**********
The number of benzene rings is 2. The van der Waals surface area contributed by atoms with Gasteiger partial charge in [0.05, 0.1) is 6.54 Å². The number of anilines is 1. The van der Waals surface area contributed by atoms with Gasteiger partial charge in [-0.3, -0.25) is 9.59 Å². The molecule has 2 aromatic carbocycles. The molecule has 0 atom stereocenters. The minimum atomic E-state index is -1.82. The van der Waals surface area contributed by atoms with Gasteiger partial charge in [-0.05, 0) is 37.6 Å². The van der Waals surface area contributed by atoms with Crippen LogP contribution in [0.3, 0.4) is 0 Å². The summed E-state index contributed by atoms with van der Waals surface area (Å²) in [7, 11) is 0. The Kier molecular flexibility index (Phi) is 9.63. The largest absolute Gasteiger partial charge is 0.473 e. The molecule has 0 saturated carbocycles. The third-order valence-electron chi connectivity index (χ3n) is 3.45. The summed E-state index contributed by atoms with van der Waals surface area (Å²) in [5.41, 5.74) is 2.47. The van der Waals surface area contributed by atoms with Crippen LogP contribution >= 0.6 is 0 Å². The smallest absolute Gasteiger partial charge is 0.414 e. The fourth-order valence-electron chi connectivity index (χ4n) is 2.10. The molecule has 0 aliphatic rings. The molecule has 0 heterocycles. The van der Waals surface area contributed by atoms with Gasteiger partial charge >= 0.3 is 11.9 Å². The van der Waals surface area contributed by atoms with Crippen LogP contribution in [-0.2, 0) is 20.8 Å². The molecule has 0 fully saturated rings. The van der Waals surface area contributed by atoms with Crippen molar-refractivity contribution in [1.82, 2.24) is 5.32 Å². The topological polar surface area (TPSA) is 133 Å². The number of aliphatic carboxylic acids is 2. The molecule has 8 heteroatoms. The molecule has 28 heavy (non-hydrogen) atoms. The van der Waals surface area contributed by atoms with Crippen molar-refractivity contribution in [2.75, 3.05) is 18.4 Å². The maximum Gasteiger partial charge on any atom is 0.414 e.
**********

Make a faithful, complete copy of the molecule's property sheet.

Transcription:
The number of benzene rings is 2. The van der Waals surface area contributed by atoms with Gasteiger partial charge in [0.05, 0.1) is 6.54 Å². The number of anilines is 1. The van der Waals surface area contributed by atoms with Gasteiger partial charge in [-0.3, -0.25) is 9.59 Å². The molecule has 2 aromatic carbocycles. The molecule has 0 atom stereocenters. The minimum atomic E-state index is -1.82. The van der Waals surface area contributed by atoms with Gasteiger partial charge in [-0.05, 0) is 37.6 Å². The van der Waals surface area contributed by atoms with Crippen LogP contribution in [0.3, 0.4) is 0 Å². The summed E-state index contributed by atoms with van der Waals surface area (Å²) in [7, 11) is 0. The Kier molecular flexibility index (Phi) is 9.63. The largest absolute Gasteiger partial charge is 0.473 e. The molecule has 0 saturated carbocycles. The third-order valence-electron chi connectivity index (χ3n) is 3.45. The summed E-state index contributed by atoms with van der Waals surface area (Å²) in [5.41, 5.74) is 2.47. The van der Waals surface area contributed by atoms with Crippen LogP contribution >= 0.6 is 0 Å². The smallest absolute Gasteiger partial charge is 0.414 e. The fourth-order valence-electron chi connectivity index (χ4n) is 2.10. The molecule has 0 aliphatic rings. The molecule has 0 heterocycles. The van der Waals surface area contributed by atoms with Gasteiger partial charge >= 0.3 is 11.9 Å². The van der Waals surface area contributed by atoms with Crippen LogP contribution in [-0.2, 0) is 20.8 Å². The molecule has 0 fully saturated rings. The van der Waals surface area contributed by atoms with Crippen molar-refractivity contribution in [1.82, 2.24) is 5.32 Å². The topological polar surface area (TPSA) is 133 Å². The number of aliphatic carboxylic acids is 2. The molecule has 8 heteroatoms. The molecule has 28 heavy (non-hydrogen) atoms. The van der Waals surface area contributed by atoms with Crippen molar-refractivity contribution in [2.75, 3.05) is 18.4 Å². The maximum Gasteiger partial charge on any atom is 0.414 e.